Many 21st century hardwood flooring trends are about unnatural colors such as blue. At first glance, the red hardwood trend seems like it might be the same thing. However, the red hardwood flooring trend is more about natural colors. There are naturally red hardwoods such as red oak or cherry. They’re not as red as a wood might be if it were stained red, though. That’s why many homeowners are choosing red stained hardwood. The trend is wide-ranging in that way.
Red Domestic Woods
The most common red domestic wood is red oak; it’s also one of the most popular woods used for hardwood flooring in the United States. Red oak can range in color from honey-colored to a deep brown. To get on the red hardwood trend, you would want to choose a red oak that is closer to a red color. It’s also possible to stain the wood red. If you are going to stain the wood red, you would likely make a different choice. A lighter-colored red oak will be a brighter red after you stain it; a darker oak will produce a deeper color that’s not quite as obviously red.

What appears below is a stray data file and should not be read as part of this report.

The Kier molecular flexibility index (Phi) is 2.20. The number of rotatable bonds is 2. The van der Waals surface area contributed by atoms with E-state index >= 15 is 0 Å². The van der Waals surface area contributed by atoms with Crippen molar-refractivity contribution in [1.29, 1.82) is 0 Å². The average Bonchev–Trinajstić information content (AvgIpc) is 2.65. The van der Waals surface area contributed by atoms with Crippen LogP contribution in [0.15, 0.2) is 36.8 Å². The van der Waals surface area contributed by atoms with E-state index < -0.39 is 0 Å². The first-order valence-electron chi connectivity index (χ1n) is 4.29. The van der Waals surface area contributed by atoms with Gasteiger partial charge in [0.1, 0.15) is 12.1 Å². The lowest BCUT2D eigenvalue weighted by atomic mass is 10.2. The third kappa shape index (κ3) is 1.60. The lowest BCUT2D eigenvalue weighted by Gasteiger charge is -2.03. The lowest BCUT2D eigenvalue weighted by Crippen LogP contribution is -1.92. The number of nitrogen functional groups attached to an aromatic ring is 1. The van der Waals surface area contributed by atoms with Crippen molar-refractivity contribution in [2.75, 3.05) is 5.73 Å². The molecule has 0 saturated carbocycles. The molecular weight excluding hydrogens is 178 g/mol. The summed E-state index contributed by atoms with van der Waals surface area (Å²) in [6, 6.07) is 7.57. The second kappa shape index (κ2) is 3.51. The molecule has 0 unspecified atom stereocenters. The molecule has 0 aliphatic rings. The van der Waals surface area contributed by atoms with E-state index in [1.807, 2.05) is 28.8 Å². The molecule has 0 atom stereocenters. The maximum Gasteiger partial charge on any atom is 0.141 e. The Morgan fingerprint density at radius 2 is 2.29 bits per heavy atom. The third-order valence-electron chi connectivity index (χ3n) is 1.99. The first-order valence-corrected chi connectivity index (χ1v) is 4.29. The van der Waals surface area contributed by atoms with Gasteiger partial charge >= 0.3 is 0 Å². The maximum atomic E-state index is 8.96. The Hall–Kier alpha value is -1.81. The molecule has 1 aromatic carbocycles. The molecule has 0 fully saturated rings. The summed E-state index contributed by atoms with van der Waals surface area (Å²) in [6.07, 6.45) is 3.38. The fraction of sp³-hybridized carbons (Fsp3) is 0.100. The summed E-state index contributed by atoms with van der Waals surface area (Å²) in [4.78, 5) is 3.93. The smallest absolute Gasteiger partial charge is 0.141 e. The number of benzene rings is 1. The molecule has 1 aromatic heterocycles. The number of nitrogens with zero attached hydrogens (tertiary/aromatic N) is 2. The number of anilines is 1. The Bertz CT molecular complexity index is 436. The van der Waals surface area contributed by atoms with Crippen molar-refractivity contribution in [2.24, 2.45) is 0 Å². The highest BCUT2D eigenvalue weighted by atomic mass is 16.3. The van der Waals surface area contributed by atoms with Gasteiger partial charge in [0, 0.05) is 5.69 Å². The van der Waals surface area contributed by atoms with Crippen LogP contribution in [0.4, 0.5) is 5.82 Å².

You could also choose cherry wood. Cherry wood tends to be very pale in color with a slight reddish hue. It’s not obviously very red at first glance, but it responds very well to a red stain.
Red Exotic Woods
There are dozens of different kinds of imported lumber that runs a gamut of reddish shades. Some of them are as pale as a light cherry wood. Others, such as redheart, are shades of pink and red that trend towards purple. Cocobolo has prominent, dark grains and a deep red hue. The surface of a cocobolo floor looks something like Jupiter’s great red eye.
Others, like rosewood, are much more subtle in color but still unmistakably red. All of these different imported woods are great options for getting on the red hardwood flooring trend. However, imported hardwoods tend to be somewhat expensive and difficult to come by.
Your best option for a red hardwood floor is likely to pick a lightly colored hardwood that you like and then stain it red. You can hire a professional to stain different samples of the wood to pick the shade that you like best. Just make sure that you sample the different stains on spare pieces of your actual hardwood floor. Every type and tone of wood responds differently to stain.